Congress excluded other adjectives that ATF adds to its definition. Specifically, the Final Rule covers “disassembled” and “nonfunctional”frames and receivers. 27 C.F.R. §478.12(c). Congress’s definition does not. Again, compare the language in Congress’s primary definition of “firearm” to its secondary definition covering frames and receivers. The primary definition of “firearm” includes any “weapon” that “is designed to” fire a projectile. 18 U.S.C. §921(a)(3)(A). That language covers disassembled, nonfunctional, and antique firearms because they are “designed” to fire projectiles even if they are practically unable to do so. But Congress wanted to exclude antiques, so it explicitly said the “term does not include an antique firearm,” once again demonstrating awareness of the scope of the language it chose. Id.§921(a)(3). In contrast, Congress did not choose to cover firearm parts that are “designed” to be frames or receivers—that is, incomplete, nonfunctional frames or receivers. “That omission is telling,” particularly when Congress used the more expansive terminology in the same definition. Collins, 141 S. Ct. at 1782.In sum, ATF’s new definition of “frame or receiver” in 27 C.F.R. §478.12(c) is facially unlawful given its conflict with the ordinary meaning of those terms as read within their immediate statutory context. Sturgeon, 577 U.S. at 438 (cleaned up).
Judge O’Connor uses basic logic. Ayn Rand would approve. A cannot be both A and not A. From P. 29:
Logic dictates that a part cannot be both not yet a receiver and receiver at the same time. Defendants’ reliance on that logical contradiction is fatal to their argument.
Judge O’Connor goes on to show that “weapons parts kits are not weapons.” From P 35:
In sum, there is a legal distinction between a weapon parts kit, which may be an aggregation of partially manufactured parts not subject to the agency’s regulatory authority, and a “weapon” which “may readily be completed [or] assembled . . . to expel a projectile.” 18 U.S.C. §921(a)(3)(A). Defendants contend that drawing such a distinction will produce the absurd result whereby a person lawfully prohibited from possessing a firearm can obtain the necessary components and, given advances in technology, self-manufacture a firearm with relative ease and efficiency.86 Even if it is true that such an interpretation creates loopholes that as a policy matter should be avoided, it not the role of the judiciary to correct them. That is up to Congress. And until Congress enacts a different statute, the Court is bound to enforce the law as written.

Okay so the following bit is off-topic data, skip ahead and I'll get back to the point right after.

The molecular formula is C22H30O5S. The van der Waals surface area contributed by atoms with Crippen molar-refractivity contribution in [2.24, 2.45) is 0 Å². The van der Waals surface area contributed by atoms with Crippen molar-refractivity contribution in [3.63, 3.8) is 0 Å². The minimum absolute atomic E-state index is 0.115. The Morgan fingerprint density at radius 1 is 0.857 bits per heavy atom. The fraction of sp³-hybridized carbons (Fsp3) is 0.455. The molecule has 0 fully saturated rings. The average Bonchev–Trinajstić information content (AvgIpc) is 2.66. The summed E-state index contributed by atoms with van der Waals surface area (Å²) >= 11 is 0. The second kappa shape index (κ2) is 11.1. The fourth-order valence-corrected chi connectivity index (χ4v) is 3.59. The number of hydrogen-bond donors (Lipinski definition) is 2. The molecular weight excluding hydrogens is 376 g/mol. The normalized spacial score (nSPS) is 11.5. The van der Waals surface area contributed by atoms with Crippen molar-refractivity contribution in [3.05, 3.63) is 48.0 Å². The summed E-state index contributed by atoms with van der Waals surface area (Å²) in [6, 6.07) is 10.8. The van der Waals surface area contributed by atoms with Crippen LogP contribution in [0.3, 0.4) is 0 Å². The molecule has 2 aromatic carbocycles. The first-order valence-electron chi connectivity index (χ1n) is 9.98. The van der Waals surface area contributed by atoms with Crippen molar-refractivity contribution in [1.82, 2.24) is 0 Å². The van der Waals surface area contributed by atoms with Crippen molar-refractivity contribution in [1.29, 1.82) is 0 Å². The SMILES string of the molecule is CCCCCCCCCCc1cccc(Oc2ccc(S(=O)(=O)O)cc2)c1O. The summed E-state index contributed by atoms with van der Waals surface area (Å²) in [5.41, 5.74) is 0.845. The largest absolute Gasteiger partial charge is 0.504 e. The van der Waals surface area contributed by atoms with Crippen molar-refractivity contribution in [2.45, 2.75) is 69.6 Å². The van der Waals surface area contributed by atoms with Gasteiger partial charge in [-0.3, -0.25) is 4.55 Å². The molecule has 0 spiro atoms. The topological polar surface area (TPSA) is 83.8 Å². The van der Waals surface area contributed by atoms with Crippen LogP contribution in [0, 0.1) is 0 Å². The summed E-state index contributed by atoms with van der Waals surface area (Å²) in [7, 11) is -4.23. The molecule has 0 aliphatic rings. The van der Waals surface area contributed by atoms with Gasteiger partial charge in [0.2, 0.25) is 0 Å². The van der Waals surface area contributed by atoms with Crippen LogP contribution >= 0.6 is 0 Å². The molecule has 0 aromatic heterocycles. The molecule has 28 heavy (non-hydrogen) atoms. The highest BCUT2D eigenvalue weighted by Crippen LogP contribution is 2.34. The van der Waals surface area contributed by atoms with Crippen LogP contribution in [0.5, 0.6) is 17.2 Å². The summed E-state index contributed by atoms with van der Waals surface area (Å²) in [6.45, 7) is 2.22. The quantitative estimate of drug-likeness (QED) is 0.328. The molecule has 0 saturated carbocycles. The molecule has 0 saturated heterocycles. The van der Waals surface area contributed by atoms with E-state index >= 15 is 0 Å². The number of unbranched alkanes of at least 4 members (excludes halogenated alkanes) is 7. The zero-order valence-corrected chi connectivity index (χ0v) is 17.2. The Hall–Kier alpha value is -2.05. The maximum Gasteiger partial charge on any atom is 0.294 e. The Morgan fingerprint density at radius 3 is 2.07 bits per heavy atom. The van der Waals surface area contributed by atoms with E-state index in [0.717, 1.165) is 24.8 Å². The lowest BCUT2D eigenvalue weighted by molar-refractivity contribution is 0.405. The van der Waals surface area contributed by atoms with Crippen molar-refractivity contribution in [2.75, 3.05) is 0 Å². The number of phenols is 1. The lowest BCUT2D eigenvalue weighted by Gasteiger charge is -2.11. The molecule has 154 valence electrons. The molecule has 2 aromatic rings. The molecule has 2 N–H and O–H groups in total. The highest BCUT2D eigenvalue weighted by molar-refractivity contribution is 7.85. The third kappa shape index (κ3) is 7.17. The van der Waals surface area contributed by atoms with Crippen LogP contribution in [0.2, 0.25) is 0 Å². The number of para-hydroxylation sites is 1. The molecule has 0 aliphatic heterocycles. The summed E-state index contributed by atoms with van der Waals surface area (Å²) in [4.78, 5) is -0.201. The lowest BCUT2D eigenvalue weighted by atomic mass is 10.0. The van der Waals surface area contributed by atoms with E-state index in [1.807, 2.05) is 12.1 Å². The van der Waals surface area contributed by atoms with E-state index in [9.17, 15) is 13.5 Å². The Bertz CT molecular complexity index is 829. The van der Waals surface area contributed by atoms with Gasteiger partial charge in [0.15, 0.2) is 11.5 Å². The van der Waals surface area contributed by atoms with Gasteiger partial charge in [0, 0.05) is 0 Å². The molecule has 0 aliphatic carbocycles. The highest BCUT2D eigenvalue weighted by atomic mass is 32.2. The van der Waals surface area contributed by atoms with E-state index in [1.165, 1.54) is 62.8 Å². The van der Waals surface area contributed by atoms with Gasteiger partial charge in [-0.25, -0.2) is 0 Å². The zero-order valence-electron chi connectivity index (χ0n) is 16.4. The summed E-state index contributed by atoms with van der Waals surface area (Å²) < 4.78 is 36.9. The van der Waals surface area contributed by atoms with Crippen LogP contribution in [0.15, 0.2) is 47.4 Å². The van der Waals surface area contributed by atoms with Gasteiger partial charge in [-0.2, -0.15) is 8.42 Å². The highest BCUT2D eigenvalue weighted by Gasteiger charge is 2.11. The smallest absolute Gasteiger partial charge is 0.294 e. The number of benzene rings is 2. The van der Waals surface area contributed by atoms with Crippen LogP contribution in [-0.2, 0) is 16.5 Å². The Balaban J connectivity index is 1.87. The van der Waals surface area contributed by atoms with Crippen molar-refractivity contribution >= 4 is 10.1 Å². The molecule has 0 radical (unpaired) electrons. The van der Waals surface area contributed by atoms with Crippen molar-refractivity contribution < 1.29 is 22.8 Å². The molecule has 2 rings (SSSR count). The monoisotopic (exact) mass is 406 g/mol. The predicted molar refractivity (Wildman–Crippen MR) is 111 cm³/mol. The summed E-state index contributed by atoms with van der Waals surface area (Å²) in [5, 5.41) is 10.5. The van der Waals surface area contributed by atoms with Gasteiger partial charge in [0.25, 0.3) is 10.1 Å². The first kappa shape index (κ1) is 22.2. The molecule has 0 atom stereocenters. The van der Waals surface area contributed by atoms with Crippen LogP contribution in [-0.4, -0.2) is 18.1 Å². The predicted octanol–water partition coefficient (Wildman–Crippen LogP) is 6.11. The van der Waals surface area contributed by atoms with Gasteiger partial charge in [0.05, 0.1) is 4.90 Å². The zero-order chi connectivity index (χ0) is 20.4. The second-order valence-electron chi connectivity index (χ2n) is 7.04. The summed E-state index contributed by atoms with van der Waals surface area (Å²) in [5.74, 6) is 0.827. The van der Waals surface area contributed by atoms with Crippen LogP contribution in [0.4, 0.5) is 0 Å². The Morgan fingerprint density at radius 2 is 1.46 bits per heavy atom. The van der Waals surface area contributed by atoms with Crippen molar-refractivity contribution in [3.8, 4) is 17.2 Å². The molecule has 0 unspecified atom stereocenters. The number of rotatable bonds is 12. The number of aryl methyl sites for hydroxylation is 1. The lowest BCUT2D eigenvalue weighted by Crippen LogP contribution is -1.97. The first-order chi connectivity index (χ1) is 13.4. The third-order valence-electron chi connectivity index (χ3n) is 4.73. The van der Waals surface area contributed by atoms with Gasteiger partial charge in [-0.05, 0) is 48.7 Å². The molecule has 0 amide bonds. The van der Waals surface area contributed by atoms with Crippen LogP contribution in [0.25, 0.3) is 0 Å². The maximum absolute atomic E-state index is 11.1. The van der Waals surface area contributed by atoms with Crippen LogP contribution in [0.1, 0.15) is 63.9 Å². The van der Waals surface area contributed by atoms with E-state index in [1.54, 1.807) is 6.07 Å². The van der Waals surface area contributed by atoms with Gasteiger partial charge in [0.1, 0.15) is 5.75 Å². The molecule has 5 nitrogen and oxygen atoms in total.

The ATF contends it is absurd to consider a prohibited person could not legally possess a firearm, but could possess the means to create one in a few hours. However, this has been true for decades, not just in the last few years.
It is more absurd to assert a kit, and a finished weapon are the same.
In the United States, the philosophy in law is: “That which is not forbidden is allowed.”
In authoritarian polities, the philosophy is: “That which is not allowed is forbidden.”
The gulf between the two philosophies is large.
VanDerStok v. Garland, Order on Motion for Injunction AND Order on Motion for Leave
About Dean Weingarten:
Dean Weingarten has been a peace officer, a military officer, was on the University of Wisconsin Pistol Team for four years, and was first certified to teach firearms safety in 1973. He taught the Arizona concealed carry course for fifteen years until the goal of Constitutional Carry was attained. He has degrees in meteorology and mining engineering, and retired from the Department of Defense after a 30 year career in Army Research, Development, Testing, and Evaluation.